10 things you need to know this morning in Australia

Meals to go at the new Amazon Go store in Seattle, Washington. Photo: Stephen Brashear/Getty Images

Good morning! It’s Tuesday.

1. The US Government shutdown is over. Or is it? After three days of a partial shutdown a compromise was reached and the Senate voted to reopen the government. Senate Democrats struck a deal with Majority Leader Mitch McConnell for bipartisan immigration bill for the so-called “dreamers”, 700,000 unauthorised immigrants who came to the US as minors and are at risk of deportation. But it’s a short-term funding deal with another deadline on February 8 and the danger is the whole thing could Groundhog Day once again then, with Congress already hostile to the Democrats plan.

2. To the markets. The S&P500 jumped to another record high thanks to the deadlock resolution, European stocks are up too and there are expectations the ASX will have a better time today after yesterday’s flat performance. The Aussie dollar climbed back above US80 cents, but the UK pound was the standout in global currencies, climbing nearly 1% as traders backed a soft Brexit. The Japanese yen was the only major currency to lose ground against the greenback ahead of the Bank of Japan’s interest rate announcement at 2pm, Australian time, today. Oh, and bitcoin is heading south towards the $US10,000 level.

3. The International Monetary Fund is bullish on global growth, upgrading its predictions to a 3.9% rise in 2018 and 2019, citing a synchronised global economic upswing and the positive effect of the US tax cuts. The IMF’s only concern is the outlook for market sentiment if global asset valuations fall.

4. Amazon’s next big adventure has begun. Amazon Go is the retail giant’s vision for supermarkets. The 1800 sq feet store officially opened in Seattle overnight after a month of beta testing. There’s no checkout – you use the Amazon Go app to enter the store, take the products you want, and then leave. The technology automatically detects when products are taken from or returned to the shelves and keeps track of them in a virtual cart – so expect Jeff Bezos to pitch a solution to your chocolate addiction to you via Amazon Prime a few months later. But oh the irony – the curiosity factor is so high, people are waiting in a line wrapped around the block to shop in a store that claims to ban lines.

The Amazon Go store. Source: Amazon.

5. The world’s toughest job right now is Chinese hip-hop artist. China banned hip-hop from TV late last week, with the media regulator issuing an edict that said programs “should not feature actors with tattoos [or depict] hip-hop culture, sub-culture (non-mainstream culture) and dispirited culture (decadent culture)”. It came with four “Don’t” rules, including “Absolutely do not use actors who are tasteless, vulgar and obscene” or “actors with stains, scandals and problematic moral integrity”.

6. What do NYPD cops and Monopoly have in common? Get out of jail free cards. New York city police, including retired officers, are apparently receive cards they give to family and friends – or even sell on eBay – you show to police to avoid trouble if you’re busted for minor infractions. But the number they get has been cut and the New York Post says current and former NYPD members are reportedly furious. Now excuse me, I need to set up an eBay alert.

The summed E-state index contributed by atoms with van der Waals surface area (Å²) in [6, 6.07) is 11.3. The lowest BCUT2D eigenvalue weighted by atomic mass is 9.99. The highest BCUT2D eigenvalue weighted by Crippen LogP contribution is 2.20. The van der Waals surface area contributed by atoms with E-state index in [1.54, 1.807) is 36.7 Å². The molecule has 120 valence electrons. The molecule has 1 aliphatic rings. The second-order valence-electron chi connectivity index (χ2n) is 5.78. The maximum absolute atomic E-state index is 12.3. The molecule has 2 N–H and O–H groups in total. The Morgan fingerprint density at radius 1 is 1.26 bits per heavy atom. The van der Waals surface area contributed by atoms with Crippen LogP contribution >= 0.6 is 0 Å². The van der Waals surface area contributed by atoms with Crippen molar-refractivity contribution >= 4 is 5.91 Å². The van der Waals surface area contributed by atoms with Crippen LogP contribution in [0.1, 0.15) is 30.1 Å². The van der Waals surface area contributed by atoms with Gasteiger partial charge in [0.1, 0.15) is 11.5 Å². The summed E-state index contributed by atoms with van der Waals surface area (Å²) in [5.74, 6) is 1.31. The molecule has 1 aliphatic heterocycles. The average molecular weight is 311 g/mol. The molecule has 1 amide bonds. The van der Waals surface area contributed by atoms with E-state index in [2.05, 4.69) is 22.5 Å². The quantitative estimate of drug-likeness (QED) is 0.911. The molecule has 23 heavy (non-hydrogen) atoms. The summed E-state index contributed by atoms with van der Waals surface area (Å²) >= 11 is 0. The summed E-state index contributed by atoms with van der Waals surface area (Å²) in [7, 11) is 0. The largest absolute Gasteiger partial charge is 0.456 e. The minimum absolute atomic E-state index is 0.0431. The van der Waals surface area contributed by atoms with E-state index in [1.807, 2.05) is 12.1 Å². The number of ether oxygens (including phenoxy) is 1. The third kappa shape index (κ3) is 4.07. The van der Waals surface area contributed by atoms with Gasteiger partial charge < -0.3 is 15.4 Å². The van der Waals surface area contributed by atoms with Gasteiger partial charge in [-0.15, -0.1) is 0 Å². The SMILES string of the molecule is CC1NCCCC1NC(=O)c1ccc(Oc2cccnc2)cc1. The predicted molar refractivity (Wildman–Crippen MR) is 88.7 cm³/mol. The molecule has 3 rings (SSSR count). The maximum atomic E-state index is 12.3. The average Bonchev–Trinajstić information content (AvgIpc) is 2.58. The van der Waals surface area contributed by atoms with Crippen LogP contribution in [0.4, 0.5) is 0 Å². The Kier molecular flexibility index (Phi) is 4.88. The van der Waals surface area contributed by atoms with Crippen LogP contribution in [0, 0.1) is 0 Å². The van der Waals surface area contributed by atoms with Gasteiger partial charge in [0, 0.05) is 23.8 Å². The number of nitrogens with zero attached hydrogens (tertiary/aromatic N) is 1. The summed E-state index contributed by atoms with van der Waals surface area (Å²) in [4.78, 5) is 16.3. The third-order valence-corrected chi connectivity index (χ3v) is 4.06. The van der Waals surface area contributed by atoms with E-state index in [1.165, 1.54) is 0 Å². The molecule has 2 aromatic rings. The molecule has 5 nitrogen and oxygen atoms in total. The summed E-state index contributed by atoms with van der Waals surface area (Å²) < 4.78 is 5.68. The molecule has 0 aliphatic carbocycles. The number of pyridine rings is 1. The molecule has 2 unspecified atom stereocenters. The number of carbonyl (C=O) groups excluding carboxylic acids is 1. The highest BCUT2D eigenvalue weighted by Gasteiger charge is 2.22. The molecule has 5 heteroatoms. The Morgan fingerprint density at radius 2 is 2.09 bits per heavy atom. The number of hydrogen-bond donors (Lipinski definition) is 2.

7. Buckingham Palace is in royal wedding frenzy. The Queen’s granddaughter, Princess Eugenie, 27, will marry Jack Brooksbank, 31, later this year at St George’s Chapel in Windsor – the place where Prince Harry and Meghan Markle are getting hitched in May. Eugenie, currently eighth in line to the throne, has been dating the London nightclub manager since 2010. He’s also royalty of sorts as a brand ambassador for George Clooney’s tequila company, Casamigos.
Congrats to the happy couple.

8. Rupert Murdoch has a plan for Facebook. As the media industry holds its breath over the latest changes to Mark Zuckerberg’s algorithm deciding what people see in their news feed, the News Corp chairman has a come up with a cunning plan for the social media giant – it should start paying publishers for content.
“If Facebook wants to recognise ‘trusted’ publishers then it should pay those publishers a carriage fee similar to the model adopted by cable companies,” Murdoch said. And Facebook’s and Google’s algorithms are “inherently unreliable” for distributing news, he added. Your move Mark.

9. “The greatest outfield catch[es] you’ll ever see!” The Adelaide Strikers put the Melbourne Renegade to the sword by 26 runs last night, helped by this little bit of combined magic by Ben Laughlin and Jake Weatherald.

10. JB Hi-Fi is now one of the world’s biggest retailers. The bright yellow electronic consumer goods seller joined Woolworths and Wesfarmers as a global top 250 retailer, making its debut on the Deloitte Global Powers of Retailing report at number 218. Wesfarmers is 21 and Woolworths 23.

BONUS ITEM. Farewell Kurt Tippett. The 30-year-old Sydney Swans announced his immediate retirement from AFL last night after 178 games. Injuries in recent seasons, plus post-season reconstructive surgery to his ankle sealed his fate.

“It’s really tough to leave a game and a club which I really love, but the reality is that my body isn’t going to stand up to the rigors of professional football,” Tippett said after breaking the news to his teammates yesterday. Tippett played 74 of his 178 games for the Swans after being initially recruited by Adelaide in the 2006 draft. He moved to Sydney in 2013 and was the side’s leading goalkicker that year, booting 325 during his career.

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